Prof. Bayram received the Ph.D. degree from Prof. Manijeh Razeghi, Center for Quantum Devices, EECS of Northwestern University, IL, USA with a focus on Solid State and Photonics in 2011. His thesis work has demonstrated the first ultraviolet regime single photon detection, the first hybrid LED, and the first GaN intersubband devices.
“For her deep knowledge on photophysical properties and ultrafast light-induced dynamical processes”.
Giulia Grancini is Team Leader at the École Polytechnique Fédérale de Lausanne (EPFL) – Energypolis, currently based in Sion (Valais, Switzerland). She graduated from Politecnico of Milan in 2008 (MS in physical engineering). In 2012, she obtained her PhD in physics cum laude from the Politecnico of Milan with an experimental thesis focused on the realization of a new femtosecond-microscope for mapping the ultrafast phenomena at organic interfaces (see scheme below). During the PhD, she worked for one year as a visiting scientistat the physics department of Oxford University, where she pioneered new concepts within polymer/ oxide solar cell technology.
From 2012–2015, she has been a post-doctoral researcher at the Italian Institute of Technology (CNST@PoliMi) in Milan. In 2015 she joined the group of Prof. Nazeeruddin at EPFL, awarded with a Marie Skłodowska-Curie Fellowship. For her seminal contributions in the field of photophysics of hybrid perovskites, she received in october 2015 the prestigious National Award for Physics “EDISON, in memoria di Francesco Somaini” from the Edison Company & Alessandro Volta Foundation. Since 2016, she leads the PhysicsSolarLab at EPFL, aiming to address the fundamental physics behind advanced photovoltaic devices. In 2017, she was awarded with the Swiss Ambizione Energy Grant, which provides independent young researchers with up to 1 million CHF for leading innovative projects in the energy sector. Currently, she is also principal investigator of an European LaserLab project and co-manager of different Swiss projects with academic and industrial partners. She is author of more than 60 peer-reviewed scientific papers including a few in high-impact journals (more than 6000 overall citations) on the photophysical and optical properties of nano-structured semiconductors.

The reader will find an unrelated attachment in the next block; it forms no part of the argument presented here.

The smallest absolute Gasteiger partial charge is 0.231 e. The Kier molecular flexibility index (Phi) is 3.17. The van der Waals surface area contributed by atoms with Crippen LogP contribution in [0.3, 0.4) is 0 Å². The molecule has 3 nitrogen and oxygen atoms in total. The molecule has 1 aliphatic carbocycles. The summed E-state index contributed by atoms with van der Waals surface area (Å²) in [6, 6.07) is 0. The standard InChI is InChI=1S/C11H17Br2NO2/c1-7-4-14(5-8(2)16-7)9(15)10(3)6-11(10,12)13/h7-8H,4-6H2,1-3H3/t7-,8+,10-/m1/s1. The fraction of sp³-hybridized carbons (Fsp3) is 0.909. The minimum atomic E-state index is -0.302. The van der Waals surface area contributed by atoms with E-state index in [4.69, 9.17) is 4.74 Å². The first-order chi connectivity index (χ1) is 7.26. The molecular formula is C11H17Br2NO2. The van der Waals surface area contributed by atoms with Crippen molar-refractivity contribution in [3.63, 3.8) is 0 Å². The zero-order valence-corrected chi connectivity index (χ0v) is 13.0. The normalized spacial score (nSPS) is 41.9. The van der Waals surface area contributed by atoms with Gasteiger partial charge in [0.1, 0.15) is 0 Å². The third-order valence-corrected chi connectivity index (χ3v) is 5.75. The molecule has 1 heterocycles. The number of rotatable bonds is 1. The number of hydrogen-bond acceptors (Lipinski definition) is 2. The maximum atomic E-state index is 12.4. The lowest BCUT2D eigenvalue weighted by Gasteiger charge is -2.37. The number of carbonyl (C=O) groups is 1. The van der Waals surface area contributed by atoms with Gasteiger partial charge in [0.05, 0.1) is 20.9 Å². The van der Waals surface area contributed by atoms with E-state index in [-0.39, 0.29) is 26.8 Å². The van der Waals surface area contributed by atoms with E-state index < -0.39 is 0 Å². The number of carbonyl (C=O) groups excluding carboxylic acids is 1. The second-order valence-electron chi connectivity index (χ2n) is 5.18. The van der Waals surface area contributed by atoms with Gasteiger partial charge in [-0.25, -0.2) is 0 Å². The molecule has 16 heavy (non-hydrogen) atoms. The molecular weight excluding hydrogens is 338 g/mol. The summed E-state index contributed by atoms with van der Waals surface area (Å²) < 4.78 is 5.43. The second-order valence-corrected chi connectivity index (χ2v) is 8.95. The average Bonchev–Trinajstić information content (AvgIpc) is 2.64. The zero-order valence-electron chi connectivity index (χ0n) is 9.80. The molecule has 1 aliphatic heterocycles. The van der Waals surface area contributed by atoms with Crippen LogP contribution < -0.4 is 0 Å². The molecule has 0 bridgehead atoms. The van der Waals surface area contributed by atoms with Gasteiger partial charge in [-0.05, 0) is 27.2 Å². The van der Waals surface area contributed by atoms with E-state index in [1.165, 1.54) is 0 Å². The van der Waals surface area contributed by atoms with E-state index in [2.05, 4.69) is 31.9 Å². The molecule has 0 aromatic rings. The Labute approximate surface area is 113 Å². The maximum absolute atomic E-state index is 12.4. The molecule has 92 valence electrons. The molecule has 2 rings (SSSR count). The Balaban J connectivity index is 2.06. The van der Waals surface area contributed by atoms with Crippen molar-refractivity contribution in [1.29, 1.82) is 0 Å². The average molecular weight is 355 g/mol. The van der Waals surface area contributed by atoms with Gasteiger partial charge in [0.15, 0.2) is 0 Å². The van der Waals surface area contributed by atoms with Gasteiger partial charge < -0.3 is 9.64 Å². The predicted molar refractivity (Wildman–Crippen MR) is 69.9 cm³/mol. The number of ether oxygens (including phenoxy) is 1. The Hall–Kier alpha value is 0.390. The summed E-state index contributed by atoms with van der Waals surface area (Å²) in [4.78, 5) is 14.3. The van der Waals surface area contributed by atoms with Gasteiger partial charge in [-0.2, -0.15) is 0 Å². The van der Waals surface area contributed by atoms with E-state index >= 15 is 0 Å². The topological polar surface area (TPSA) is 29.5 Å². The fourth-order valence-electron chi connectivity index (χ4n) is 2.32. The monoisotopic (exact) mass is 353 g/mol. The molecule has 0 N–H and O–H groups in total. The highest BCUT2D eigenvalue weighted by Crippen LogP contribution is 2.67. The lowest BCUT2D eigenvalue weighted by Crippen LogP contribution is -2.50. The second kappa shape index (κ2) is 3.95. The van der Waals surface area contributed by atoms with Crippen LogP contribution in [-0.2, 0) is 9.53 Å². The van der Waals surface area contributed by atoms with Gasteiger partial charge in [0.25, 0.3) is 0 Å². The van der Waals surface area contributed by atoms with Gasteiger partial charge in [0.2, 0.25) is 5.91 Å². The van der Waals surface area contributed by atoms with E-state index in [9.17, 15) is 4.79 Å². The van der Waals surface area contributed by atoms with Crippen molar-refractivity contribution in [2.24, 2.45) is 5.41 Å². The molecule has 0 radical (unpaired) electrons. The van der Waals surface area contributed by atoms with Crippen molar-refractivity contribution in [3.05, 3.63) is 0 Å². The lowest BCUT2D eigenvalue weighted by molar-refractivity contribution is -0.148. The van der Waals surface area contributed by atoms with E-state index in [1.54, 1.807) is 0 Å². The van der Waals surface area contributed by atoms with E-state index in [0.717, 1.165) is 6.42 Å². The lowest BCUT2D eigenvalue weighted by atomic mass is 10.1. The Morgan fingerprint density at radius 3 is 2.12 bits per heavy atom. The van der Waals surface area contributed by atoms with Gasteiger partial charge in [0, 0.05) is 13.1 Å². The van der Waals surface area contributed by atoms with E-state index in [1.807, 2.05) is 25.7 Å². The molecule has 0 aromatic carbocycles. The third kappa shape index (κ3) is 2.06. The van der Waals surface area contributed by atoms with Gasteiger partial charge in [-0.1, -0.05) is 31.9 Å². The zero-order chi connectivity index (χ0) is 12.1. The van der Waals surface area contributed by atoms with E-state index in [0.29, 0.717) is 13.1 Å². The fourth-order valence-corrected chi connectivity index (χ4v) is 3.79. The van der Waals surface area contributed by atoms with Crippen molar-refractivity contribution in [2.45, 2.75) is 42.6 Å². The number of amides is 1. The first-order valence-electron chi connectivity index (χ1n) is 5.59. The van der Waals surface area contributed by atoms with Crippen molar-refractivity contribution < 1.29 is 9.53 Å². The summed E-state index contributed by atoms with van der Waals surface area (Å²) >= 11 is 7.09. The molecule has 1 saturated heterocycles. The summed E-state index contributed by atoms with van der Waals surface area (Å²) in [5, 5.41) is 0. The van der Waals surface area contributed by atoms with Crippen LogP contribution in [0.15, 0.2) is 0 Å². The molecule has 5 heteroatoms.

Giulia’s work focuses on the current scientific challenge of exploring the fundamental photophysical processes underlying the operation of advanced materials for optoelectronic application, with special attention to photovoltaics. She contributed with pioneering work to the understanding of the ultrafast interface physics that governs the operation of organic and hybrid perovskite solar cells. Examples include the visualization of the charge transfer and exciton dissociation dynamics involved in the photovoltaic action by developing state-of-the-art sub 10-fs ultrafast spectroscopy systems and the determination of the nature of the photoexcited species in hybrid perovskites and their dynamical evolution in the femtosecond/nanosecond timescale. Her works have been highly cited and recognized by the research community to be of utmost importance for guiding the development of efficient new generation solar technologies.
Giulia Grancini was awarded the IUPAP Young Scientist Prize in Optics 2017 for her “deep knowledge on photophysical properties and ultrafast light-induced dynamical processes”.